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The Mac Weekly

The Student News Site of Macalester College

The Mac Weekly

The Student News Site of Macalester College

The Mac Weekly

Fifty Shades of Grey// A horror movie about consent

The first thing you should know about this review is that I haven’t read the books. The second thing you should know is that, in the theater where I watched this movie on Valentine’s Day, there were many people laughing much harder than I was.

Fifty Shades of Grey stands out as a horrible film for reasons both standard and disturbing. I’ll spoil the standard ones: bad acting and no chemistry. Actually, Dakota Johnson, who kills the whole bangs-in-her-eyes aesthetic as Anastasia Steele, shines brightly in a few inconspicuous moments of the film—notably, bits where she gets to be spunky and weirded out by Christian Grey. Mostly, though, the dialogue is thick and hard to swallow. Pun intended! Sorry.

Jamie Dornan as Christian Grey has a stellar closet, but that’s the most I can say for his character. Not only is he square in forehead shape and countenance, but his all-star moments of supposedly orgiastic romance feel like foreboding scenes in a horror movie.

Why, you ask? Because Christian Grey is an emotionally abusive stalker! This much-hyped drama of sexual tension and release was so stressful for me that I actually developed a pimple on my face from covering my eyes so much.

At times, I laughed along with the ill-fated middle-aged patrons of the theater because, in all fairness, a lot of this movie was awkward. But mostly I squirmed and felt anxious because it’s viscerally difficult and scary to watch a hyper-glorified sex-symbol man enact subtle-yet-sure domestic abuse upon a woman, over and over again. It’s uniquely difficult and scary to do so in a blockbuster Hollywood movie, in a jam-packed multiplex.

I don’t know much about BDSM, but I know that people have all kinds of kinks and take pleasure in all kinds of sexual activities. It’s deeply troubling to suggest, as Fifty Shades does, that a totally valid sexual preference is justified solely by a dark past. Moreover, Christian Grey explaining that his birth mother was a “crack addict and a prostitute” doesn’t convince me that he’s an innately messed up person (although his other behavior does). That scene does a fabulous job of shaming addiction, sex work and BDSM in one brooding monologue.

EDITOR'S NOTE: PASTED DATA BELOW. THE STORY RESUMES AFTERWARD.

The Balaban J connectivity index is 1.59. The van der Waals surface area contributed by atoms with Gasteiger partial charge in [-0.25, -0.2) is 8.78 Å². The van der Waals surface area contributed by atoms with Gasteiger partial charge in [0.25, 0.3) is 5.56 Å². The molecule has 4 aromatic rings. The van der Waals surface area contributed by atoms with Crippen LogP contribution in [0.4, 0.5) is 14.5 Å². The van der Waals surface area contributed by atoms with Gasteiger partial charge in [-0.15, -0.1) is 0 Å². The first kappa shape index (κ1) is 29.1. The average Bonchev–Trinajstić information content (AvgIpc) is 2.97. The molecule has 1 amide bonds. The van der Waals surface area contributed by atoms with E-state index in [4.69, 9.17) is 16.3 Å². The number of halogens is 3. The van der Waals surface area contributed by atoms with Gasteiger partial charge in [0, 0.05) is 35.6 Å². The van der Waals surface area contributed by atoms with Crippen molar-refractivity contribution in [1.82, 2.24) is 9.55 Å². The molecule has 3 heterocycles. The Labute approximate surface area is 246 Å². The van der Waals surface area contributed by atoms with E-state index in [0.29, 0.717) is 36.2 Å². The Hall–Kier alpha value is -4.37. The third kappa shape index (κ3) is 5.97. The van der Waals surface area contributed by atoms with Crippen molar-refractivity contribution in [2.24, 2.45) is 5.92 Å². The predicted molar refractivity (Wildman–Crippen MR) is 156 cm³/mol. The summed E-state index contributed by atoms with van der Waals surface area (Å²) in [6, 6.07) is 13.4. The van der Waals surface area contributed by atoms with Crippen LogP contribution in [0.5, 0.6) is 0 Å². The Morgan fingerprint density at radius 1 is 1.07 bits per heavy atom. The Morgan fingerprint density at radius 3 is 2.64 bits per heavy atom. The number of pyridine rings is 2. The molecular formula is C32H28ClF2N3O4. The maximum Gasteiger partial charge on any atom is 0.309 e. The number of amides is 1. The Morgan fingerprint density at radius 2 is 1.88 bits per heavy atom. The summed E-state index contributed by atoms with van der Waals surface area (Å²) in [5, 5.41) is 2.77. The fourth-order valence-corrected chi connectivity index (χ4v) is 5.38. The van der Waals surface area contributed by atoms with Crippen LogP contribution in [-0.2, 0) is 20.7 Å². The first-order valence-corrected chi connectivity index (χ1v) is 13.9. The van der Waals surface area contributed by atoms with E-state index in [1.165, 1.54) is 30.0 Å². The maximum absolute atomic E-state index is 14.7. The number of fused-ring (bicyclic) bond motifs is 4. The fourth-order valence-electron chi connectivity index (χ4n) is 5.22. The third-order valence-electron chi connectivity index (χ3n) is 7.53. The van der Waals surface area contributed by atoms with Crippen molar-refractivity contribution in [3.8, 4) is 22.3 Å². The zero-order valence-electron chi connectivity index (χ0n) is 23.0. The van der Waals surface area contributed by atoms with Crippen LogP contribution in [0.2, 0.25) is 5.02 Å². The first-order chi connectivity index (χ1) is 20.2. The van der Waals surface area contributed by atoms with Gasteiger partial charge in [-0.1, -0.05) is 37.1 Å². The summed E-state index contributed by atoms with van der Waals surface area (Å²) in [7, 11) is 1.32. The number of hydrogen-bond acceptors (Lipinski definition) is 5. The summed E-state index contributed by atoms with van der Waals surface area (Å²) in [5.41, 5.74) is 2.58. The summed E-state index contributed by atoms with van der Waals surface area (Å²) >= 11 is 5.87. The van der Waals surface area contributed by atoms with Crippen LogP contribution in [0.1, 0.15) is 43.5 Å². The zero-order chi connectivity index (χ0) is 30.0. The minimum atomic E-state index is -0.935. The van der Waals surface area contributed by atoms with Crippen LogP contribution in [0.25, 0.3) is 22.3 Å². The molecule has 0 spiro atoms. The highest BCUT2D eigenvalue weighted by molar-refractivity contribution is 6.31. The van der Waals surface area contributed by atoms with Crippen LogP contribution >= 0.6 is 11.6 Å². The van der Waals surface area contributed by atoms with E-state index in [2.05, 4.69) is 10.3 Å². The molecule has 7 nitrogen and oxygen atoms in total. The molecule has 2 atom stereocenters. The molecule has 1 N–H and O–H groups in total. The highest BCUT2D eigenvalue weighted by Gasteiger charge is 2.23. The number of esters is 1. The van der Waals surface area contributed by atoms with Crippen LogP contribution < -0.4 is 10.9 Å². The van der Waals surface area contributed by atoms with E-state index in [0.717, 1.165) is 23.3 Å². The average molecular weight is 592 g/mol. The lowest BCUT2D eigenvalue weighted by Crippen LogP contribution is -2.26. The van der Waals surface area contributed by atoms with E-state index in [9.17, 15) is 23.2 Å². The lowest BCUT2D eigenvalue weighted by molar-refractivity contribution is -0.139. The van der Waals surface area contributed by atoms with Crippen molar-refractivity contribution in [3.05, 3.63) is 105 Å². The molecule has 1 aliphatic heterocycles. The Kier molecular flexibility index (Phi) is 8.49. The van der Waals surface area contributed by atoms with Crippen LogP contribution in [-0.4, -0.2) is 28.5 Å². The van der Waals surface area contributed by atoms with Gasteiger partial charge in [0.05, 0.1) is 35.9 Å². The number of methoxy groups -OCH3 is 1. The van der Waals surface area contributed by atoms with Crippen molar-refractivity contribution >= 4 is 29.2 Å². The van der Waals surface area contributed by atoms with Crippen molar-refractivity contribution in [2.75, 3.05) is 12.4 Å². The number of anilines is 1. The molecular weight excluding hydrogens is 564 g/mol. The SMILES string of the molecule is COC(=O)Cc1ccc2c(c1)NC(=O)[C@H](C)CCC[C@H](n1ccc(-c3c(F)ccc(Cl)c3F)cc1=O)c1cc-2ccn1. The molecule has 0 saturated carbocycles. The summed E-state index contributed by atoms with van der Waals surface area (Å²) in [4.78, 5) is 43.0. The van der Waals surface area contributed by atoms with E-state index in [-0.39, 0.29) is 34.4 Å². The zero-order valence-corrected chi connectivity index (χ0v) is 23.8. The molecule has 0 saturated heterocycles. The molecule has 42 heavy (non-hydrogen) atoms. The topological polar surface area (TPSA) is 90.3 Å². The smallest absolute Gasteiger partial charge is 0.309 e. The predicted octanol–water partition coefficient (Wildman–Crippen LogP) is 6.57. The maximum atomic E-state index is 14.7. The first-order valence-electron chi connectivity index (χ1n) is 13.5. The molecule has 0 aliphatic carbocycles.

For a good deal of the movie, Anastasia mulls it over: Is Christian Grey dangerous because of the way he likes to have sex? She doesn’t understand why he wants to “punish” her in their sexual encounters. The problem is that Anastasia is asking the wrong question. Yes, Christian Grey will handcuff her and whip her and whatever flashy BDSM shit Hollywood decided to throw in there. (And if the cinematography is any indication, his gaze will linger lustfully on her breasts). But his most frightening acts—there are many—occur while his pants are firmly zippered.

Here’s an incomplete list of things Christian Grey does that Anastasia apparently never considers dangerous or violent: stealing her personal property, finding her place of work and showing up there, putting himself in charge of her sexual health decisions, telling her how to eat, walking into her apartment uninvited, showing up uninvited at her mom’s country club in Georgia (?!), continuing to initiate sex after Anastasia has said no, and proceeding with a sexual activity that Anastasia initially agreed to before she began to cry.

For a film in which the plot hinges so much on a “contract” and “rules” regarding sex, there’s an appalling lack of consent in Fifty Shades. Consent is about more than agreement in the moment or in writing—it’s about managing harmful power dynamics and fostering mutual respect. Consent is also about treating sex as more than just genitalia rubbing together, but rather as something that extends outwards into our lives and should therefore be reciprocally positive and fulfilling.

Creepy billionaire Christian Grey straight-up stalks innocent-virgin-with-bangs Anastasia. He exerts control over her far beyond their sexual encounters, and he seems to revel in his power over her (in a way that doesn’t have to be and shouldn’t be connected to his role as a Dominant).

But Anastasia and Fifty Shades don’t seem overly concerned about those things. Sure, Christian Grey is a little odd, but that wild BDSM stuff he’s into seems terribly violent. Red Room of Pain—ouch!

Without knowing the source material, I can still see why Fifty Shades took off. Women and girls (and really everyone besides cisgender-heterosexual men) internalize so much shame surrounding sexuality that I agree—it would be incredibly refreshing to see non-G-rated sex being celebrated in the mass media. It would be incredibly refreshing, however, with a caveat: that the sex occurs within a relationship that is consensual, mutually pleasurable and not laden with disgusting power dynamics. No one should break into anyone’s apartment. Honesty should be standard procedure, not reserved for confessions when the other person is asleep. No one should say things like “you’re all mine.” I’ll be waiting.

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